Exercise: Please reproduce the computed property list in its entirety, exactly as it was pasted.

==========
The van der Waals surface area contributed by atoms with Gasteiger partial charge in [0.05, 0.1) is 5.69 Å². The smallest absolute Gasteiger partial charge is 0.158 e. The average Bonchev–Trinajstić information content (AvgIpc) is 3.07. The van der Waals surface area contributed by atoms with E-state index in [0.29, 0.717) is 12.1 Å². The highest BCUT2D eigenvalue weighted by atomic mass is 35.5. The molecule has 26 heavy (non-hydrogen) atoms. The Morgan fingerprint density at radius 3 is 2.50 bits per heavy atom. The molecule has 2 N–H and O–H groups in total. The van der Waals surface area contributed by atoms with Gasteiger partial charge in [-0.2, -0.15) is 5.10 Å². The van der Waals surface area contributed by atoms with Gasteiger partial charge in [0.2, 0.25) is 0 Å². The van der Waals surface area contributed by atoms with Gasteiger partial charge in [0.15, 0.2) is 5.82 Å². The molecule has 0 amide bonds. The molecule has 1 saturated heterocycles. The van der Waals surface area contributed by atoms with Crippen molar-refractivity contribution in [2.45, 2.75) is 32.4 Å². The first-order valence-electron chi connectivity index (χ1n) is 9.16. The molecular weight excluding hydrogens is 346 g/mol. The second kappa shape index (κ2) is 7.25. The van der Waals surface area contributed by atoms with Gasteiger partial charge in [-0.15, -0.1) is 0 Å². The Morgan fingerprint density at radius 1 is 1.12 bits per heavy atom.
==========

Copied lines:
The van der Waals surface area contributed by atoms with Gasteiger partial charge in [0.05, 0.1) is 5.69 Å². The smallest absolute Gasteiger partial charge is 0.158 e. The average Bonchev–Trinajstić information content (AvgIpc) is 3.07. The van der Waals surface area contributed by atoms with E-state index in [0.29, 0.717) is 12.1 Å². The highest BCUT2D eigenvalue weighted by atomic mass is 35.5. The molecule has 26 heavy (non-hydrogen) atoms. The Morgan fingerprint density at radius 3 is 2.50 bits per heavy atom. The molecule has 2 N–H and O–H groups in total. The van der Waals surface area contributed by atoms with Gasteiger partial charge in [-0.2, -0.15) is 5.10 Å². The van der Waals surface area contributed by atoms with Gasteiger partial charge in [0.2, 0.25) is 0 Å². The van der Waals surface area contributed by atoms with Gasteiger partial charge in [0.15, 0.2) is 5.82 Å². The molecule has 0 amide bonds. The molecule has 1 saturated heterocycles. The van der Waals surface area contributed by atoms with Crippen molar-refractivity contribution in [2.45, 2.75) is 32.4 Å². The first-order valence-electron chi connectivity index (χ1n) is 9.16. The molecular weight excluding hydrogens is 346 g/mol. The second kappa shape index (κ2) is 7.25. The van der Waals surface area contributed by atoms with Gasteiger partial charge in [-0.15, -0.1) is 0 Å². The Morgan fingerprint density at radius 1 is 1.12 bits per heavy atom.